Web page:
Avalanche Snowboards: Living their pipe dreams | TahoeDailyTribune.com

Avalanche Snowboards: Living their pipe dreams

Explore the snowboarding history that got its start at the Lake Tahoe slo

William Ferchland
avalanche-snowboards

South Lake Tahoe resident and professional snowboarder Shaun Palmer rides a Sims board in a crude halfpipe in this photo from the early 1980s. (Photo Provided to the Tahoe Daily Tribune by Earl Zeller)

Four years before Olympic gold medalist snowboarder Shaun White was born in 1986, one of the first snowboard companies opened in South Lake Tahoe.

The name was Avalanche, and the name itself could represent what happened in popularity to an Olympic sport that has roots in the Lake Tahoe Basin.

Earl Zeller was the chief designer for Avalanche Snowboards, considered a leading innovative force in the early days of snowboarding.

Chris Renaldi, Zeller’s longtime friend who had a front seat view to the early Tahoe snowboard scene, called Zeller the “Godfather of snowboarding,” among other labels.

“Earl, he was kind of like the Dogtown of Tahoe,” Renaldi said, referring to “Lords of Dogtown,” a 2005 movie on a group of Southern California surfers and skateboarders who brought new trends to the sports in the 1970s. “You can quote me on that.”

Zeller keeps a low profile. Living at South Lake Tahoe, he still tinkers with skateboards. He uses a slalom snowboard when he goes to resorts and avoids the halfpipe.

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“Carving,” he said about what he does on the mountain nowadays. “Yeah, going fast and carving because we’re old now.”

In 1982, Zeller teamed with Chris Sanders and building contractor Lester Robertson to form Avalanche Snowboards. Plate bindings were introduced. A fin used to steer the board in powder, like a surfboard in wake, was removed. Sidecuts, or edges, from skis were imposed on the boards.

“In general terms, Avalanche snowboarding gear was one of the first companies that, rather than inventing the wheel, looked at things being used in the ski world,” said Lee Crane, general manager for TransWorld Media’s Online properties which include Transworldsnowboarding.com.

Zeller had a different, albeit similar, view.

“We didn’t know what we were doing,” he said. “We were just copying people.”

“They were really on the technological edge,” Crane said.

At the North Shore the snowboard scene was also in swing. In 1979 Mark Anolik stumbled upon a natural halfpipe neighboring the Tahoe City dump. People like Tahoe City’s Terry Kidwell, dubbed by some as the “father of freestyle,” gravitated to the site as well as others in the skateboarding and photography fields. It was deemed the first snowboard halfpipe in the world.

“Colorado would be upset but the halfpipe is Tahoe’s gift to snowboarding. It really is,” said Crane, who wrote a snowboard history timeline in 1996 used by the online encyclopedia Wikipedia.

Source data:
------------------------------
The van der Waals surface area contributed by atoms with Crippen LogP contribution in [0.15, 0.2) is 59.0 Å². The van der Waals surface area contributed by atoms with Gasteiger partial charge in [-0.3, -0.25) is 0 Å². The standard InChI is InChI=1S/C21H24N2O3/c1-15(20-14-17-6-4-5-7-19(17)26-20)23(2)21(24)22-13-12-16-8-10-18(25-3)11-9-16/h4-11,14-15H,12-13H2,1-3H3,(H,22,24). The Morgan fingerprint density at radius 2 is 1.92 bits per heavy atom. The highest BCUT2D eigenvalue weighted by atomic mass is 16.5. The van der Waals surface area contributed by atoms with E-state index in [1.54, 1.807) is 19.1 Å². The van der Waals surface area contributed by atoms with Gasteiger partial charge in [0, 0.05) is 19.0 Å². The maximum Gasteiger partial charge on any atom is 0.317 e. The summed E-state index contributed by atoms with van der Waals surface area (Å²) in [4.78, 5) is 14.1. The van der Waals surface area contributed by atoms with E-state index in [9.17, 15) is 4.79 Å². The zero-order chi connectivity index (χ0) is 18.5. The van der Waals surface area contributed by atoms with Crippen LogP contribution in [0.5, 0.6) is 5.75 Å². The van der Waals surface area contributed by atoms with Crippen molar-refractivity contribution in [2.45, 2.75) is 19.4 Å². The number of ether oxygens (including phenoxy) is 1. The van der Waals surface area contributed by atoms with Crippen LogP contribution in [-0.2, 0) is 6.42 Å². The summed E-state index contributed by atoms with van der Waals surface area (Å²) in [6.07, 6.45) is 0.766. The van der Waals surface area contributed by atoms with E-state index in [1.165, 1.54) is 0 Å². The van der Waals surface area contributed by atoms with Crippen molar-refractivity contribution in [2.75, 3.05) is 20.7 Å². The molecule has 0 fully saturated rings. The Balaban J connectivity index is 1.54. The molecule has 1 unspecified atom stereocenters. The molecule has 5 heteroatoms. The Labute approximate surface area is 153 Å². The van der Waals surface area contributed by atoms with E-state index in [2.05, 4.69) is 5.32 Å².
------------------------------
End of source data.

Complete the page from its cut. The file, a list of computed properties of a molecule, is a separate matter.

Zeller, whose group included Tahoe residents like Shaun Palmer and Glen Plake, said the two shores of Tahoe kept mainly to themselves until 1984 at the World Snowboarding Championships at Soda Springs Mountain Resort.

“They had their own thing going on up there and we had our own thing going on down here and it all came together in Soda Springs,” he said.

Palmer referred comment to others, citing his long-standing silence to the Tribune.

“You’ll have to talk to those guys,” he said.

The event drew protests from Jake Burton in Vermont because of the halfpipe event that he viewed as impure. But Zeller said snowboarders from all regions melded and had fun.

“This one was where it just grew,” Zeller said.

Other snowboarding events and publications, such as the International Snowboard Magazine, which Renaldi and Zeller worked for, arose during the second half of the 1980s.

Dick Yost remembers those early times in South Lake Tahoe. Yost opened The Village ski shop in 1986. After his son, Shon Baughman and Palmer approached him with an early model Sims snowboard, Yost decided to carry a couple for people, mostly youth, to rent and took it to the sand pits near Sawmill Pond.

No ski resorts had yet opened their doors to allow snowboarding. Heavenly Mountain Resort and Sierra Ski Ranch allowed snowboards in 1989.

“I think it was the camaraderie and the antiestablishment fact that nobody wanted them to snowboard,” Yost said. “You know you tell a kid he can’t do something and he would want to do it even more.”

Although the company is still in existence, Zeller opted out of Avalanche Snowboards a few years after its founding and become the art director at the International Snowboarding Magazine. He’s amazed by the evolution of snowboarding but believes it can be taken further in areas such as mogul and acrobatics with inverted aerial competitions.

“Who knows what’s next?” he said. “One thing’s for sure, Lake Tahoe is the center of the snowboarding universe. You cannot doubt it with such local legends as Palmer and (Jimmy Halopoff) and now Olympians, gold-medalist Hannah Teter and Elena Hight.”

Originally published in the February 15, 2006, issue of the Tahoe Daily Tribune and regularly vetted for accuracy.

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